Mention America to most kids and they think, Disneyland, Hollywood, NBA and movie stars.
For children like Rosa (12), Luis (9) and Estefany (12) America means, an education, protection, safety, employment and the knowledge you can build a future for your family.
“The American dream is to have the hope of bettering yourself, helping your family and getting ahead.
There are a lot of people, a lot of people who go looking for the American dream and some make it and some don't make it,” says Rosa (12).
Estefany (12), was recently returned to Honduras by the authorities. She explained her ‘American Dream’.
"I want to go, to go to the United States, to get there safely. I wanted to go to help my family, I want to have a house of my own. (When I joined the migrant train) I only had a little bit of money, not being able to eat, I was begging in the street for food and there is nowhere to sleep in the street.
I thought I was never going to see my family again, my grandmother, my cousins, my friends, my mom, my brothers and sisters, I thought I was never going to see them again."
Luis (9) says, believes the ‘American Dream’ is, “Where you can make your dream come true. Once I crossed the border I thought I would be able to study, build my house and help my family.”
Children that join migrant trains are extremely vulnerable, being exposed to violence, smugglers, gangs and the extremities. Children often travel by foot and alone, without supervision, support, little money and sleeping amongst strangers often in the street.
For Rosa, Estefany, Luis and thousands of children like them, they don’t take these risks just for themselves, they seek asylum with the hope that it will some day be able to benefit their whole family's future.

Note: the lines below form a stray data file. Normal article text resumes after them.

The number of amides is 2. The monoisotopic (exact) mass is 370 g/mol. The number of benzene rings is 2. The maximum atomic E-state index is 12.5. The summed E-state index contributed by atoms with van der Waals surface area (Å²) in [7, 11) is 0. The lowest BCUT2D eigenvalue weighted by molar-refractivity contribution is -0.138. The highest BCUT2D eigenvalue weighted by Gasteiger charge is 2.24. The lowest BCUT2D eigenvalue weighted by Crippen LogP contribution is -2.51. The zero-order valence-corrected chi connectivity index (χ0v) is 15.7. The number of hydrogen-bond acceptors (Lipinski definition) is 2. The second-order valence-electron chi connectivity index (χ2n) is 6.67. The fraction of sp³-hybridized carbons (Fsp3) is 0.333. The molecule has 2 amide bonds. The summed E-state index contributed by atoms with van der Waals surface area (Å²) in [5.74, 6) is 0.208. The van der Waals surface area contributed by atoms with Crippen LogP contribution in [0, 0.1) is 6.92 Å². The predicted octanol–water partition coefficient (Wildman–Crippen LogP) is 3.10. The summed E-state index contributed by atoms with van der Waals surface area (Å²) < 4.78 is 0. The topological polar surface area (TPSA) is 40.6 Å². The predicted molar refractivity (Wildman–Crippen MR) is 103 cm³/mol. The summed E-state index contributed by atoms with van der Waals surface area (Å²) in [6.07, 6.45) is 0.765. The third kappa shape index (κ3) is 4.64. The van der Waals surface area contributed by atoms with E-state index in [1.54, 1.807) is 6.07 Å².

In Honduras, gang violence, unemployment, lack of education and opportunity, poverty, Covid lockdowns, the affects of Hurricane Eta & Iota plus ongoing instability are pushing already vulnerable families and children to their limits. And they're prepared to risk their lives to change it.
“There are times that what you live here is stronger than the dangers that you can go through,” Rosa courageously stated.
Luis explains, “Some of the dangers were that we could be sent back and that we could be killed. Whilst walking with the migrant train I felt bad, because on the train we saw people dying and a lot of things.
We came back six months ago and we were now making our own house and building it up again."
We asked Luis - Do you think there is any hope for a better future here in Honduras?
"Yes, there is!"
We believe there is hope for a better future too.
We work in some of the most dangerous places in Honduras, focussing on Child Protection, Livelihoods and Income Programmes, Education and Training and ensuring children have safe places to play, grow and develop through Peace Clubs, Music Classes and Child-Friendly Spaces.
Children should not have to risk their lives crossing borders to build a future.
Every gift makes a difference. Our Childhood Rescue fund helps children living in the world’s most dangerous places.Donate Now
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